Proof about uniformly continuous functions

1. Mar 8, 2009

kivit

Let f be a uniformly continuous function on Q... Prove that there is a continuous function
g on R extending f (that is, g(x) = f(x), for all x∈Q

I think I am supposed to somehow use the denseness of Q and the continuity of a function to prove this, but I am not quite sure where I should start. Any help would be greatly appreciated.

2. Mar 8, 2009

Focus

Pick an irrational t, what can you do with rationals to estimate it?

3. Mar 8, 2009

Dick

First you have to define what g(x) is. Yes, use the denseness of Q. Can you do that?

4. Mar 9, 2009

kivit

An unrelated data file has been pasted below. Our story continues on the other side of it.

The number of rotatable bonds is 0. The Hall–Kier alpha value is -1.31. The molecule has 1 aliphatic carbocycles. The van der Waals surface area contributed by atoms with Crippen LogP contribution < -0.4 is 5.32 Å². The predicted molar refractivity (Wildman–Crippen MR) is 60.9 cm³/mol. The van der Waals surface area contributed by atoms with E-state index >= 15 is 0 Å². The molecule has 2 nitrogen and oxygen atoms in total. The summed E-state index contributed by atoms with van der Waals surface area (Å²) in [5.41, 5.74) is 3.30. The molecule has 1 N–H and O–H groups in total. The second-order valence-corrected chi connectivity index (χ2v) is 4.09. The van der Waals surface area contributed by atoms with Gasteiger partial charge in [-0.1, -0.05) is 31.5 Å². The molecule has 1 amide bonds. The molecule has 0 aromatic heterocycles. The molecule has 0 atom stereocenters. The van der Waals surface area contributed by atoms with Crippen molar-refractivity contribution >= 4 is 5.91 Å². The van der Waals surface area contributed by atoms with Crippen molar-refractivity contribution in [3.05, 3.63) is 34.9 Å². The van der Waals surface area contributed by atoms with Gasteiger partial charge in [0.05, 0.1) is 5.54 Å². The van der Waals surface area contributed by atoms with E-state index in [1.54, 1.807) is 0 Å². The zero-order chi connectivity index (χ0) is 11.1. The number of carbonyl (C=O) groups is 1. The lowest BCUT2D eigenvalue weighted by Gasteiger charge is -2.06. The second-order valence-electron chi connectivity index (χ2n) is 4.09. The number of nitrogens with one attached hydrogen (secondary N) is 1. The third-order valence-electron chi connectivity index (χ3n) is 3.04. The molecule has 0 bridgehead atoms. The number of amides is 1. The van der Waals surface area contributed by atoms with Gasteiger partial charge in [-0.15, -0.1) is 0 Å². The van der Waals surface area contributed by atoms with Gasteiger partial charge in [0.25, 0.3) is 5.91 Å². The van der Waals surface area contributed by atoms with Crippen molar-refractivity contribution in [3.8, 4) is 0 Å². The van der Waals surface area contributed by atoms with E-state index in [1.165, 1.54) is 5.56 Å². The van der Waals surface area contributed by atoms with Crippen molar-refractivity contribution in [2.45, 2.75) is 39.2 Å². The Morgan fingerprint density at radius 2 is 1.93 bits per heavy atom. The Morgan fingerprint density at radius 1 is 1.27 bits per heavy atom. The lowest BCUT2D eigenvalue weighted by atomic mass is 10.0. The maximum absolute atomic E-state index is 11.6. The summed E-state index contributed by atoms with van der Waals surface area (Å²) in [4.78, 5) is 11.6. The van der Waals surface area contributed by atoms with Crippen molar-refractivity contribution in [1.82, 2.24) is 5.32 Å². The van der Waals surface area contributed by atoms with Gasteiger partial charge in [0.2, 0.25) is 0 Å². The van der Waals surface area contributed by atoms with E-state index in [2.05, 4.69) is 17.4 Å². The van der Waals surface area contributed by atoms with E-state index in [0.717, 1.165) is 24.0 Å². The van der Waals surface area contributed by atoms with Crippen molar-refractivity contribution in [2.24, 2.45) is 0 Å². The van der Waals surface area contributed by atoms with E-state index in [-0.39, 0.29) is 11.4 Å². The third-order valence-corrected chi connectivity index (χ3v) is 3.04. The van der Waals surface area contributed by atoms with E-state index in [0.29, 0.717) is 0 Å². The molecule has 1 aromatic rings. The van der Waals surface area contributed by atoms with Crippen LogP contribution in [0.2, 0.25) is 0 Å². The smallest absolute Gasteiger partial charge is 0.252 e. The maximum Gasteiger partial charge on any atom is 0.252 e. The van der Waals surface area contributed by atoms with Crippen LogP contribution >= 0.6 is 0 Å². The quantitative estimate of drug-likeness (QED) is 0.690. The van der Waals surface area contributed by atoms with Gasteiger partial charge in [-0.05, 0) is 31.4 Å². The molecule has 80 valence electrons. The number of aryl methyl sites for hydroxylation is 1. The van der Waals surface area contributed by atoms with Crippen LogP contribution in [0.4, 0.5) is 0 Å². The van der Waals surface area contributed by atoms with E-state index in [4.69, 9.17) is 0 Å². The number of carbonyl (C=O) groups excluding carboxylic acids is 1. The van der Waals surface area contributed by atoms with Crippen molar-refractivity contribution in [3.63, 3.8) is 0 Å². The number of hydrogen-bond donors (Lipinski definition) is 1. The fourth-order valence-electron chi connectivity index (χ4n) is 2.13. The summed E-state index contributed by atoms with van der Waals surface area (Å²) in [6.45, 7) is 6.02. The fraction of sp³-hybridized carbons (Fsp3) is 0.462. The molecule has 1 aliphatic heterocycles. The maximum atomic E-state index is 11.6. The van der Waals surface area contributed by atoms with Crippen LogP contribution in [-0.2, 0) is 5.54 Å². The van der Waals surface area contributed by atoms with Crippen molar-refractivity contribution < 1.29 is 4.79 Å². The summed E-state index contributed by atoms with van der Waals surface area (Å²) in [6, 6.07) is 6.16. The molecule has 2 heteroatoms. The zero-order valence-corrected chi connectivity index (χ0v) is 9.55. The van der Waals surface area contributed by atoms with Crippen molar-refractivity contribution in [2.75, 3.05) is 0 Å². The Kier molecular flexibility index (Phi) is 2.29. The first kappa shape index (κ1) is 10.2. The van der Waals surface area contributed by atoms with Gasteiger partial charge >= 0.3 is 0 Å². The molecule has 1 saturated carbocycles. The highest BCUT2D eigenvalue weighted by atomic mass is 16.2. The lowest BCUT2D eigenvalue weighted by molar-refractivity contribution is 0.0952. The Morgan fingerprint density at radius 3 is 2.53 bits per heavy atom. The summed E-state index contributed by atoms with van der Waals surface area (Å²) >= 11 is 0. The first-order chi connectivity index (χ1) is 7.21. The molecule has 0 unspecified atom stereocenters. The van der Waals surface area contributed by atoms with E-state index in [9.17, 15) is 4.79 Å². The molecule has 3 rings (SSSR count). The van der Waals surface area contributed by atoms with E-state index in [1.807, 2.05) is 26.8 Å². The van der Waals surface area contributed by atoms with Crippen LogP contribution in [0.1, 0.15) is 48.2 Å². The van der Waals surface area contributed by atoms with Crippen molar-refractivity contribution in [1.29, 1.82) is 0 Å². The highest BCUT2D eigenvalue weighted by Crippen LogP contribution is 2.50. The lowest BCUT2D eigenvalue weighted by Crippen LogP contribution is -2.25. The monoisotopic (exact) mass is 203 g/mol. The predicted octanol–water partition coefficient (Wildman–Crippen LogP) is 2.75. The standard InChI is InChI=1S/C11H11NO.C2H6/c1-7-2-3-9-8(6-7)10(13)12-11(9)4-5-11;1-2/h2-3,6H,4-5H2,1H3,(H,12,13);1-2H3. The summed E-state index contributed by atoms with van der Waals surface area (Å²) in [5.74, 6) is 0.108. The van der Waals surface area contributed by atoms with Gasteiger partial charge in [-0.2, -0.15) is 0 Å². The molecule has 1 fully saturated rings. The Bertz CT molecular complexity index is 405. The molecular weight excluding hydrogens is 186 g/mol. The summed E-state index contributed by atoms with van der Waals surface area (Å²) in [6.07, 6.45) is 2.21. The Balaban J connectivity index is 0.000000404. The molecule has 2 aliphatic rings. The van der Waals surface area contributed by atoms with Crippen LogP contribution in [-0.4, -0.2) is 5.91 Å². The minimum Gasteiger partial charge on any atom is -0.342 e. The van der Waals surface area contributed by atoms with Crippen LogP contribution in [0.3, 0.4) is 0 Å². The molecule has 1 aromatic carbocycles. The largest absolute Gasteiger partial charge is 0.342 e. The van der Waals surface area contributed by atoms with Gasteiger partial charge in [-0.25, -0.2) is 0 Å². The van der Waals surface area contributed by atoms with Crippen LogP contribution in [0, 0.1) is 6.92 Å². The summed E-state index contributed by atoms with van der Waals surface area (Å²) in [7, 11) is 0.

so would i be right to start out defining g as uniformly continuous on R?

then somehow using the denseness of Q to show that all the Qs are in R so g extends f?

... or am i not understanding what this means by extending?

5. Mar 9, 2009

Dick

For every irrational t there are an infinite number of sequences q_i of rationals such that limit q_i->t. So you can define g(t)=limit f(q_i). Now you have to show that g(t) is independent of the sequence q_i. Use the continuity of f on the rationals. To show it's uniformly continuous, you can't define it to be. You have to show it is. Again use the uniform continuity of f.

6. Mar 10, 2009

kivit

ok I think I can do it now. thanks :) I'll let you know how it goes in a little bit!

Share this great discussion with others via Reddit, Google+, Twitter, or Facebook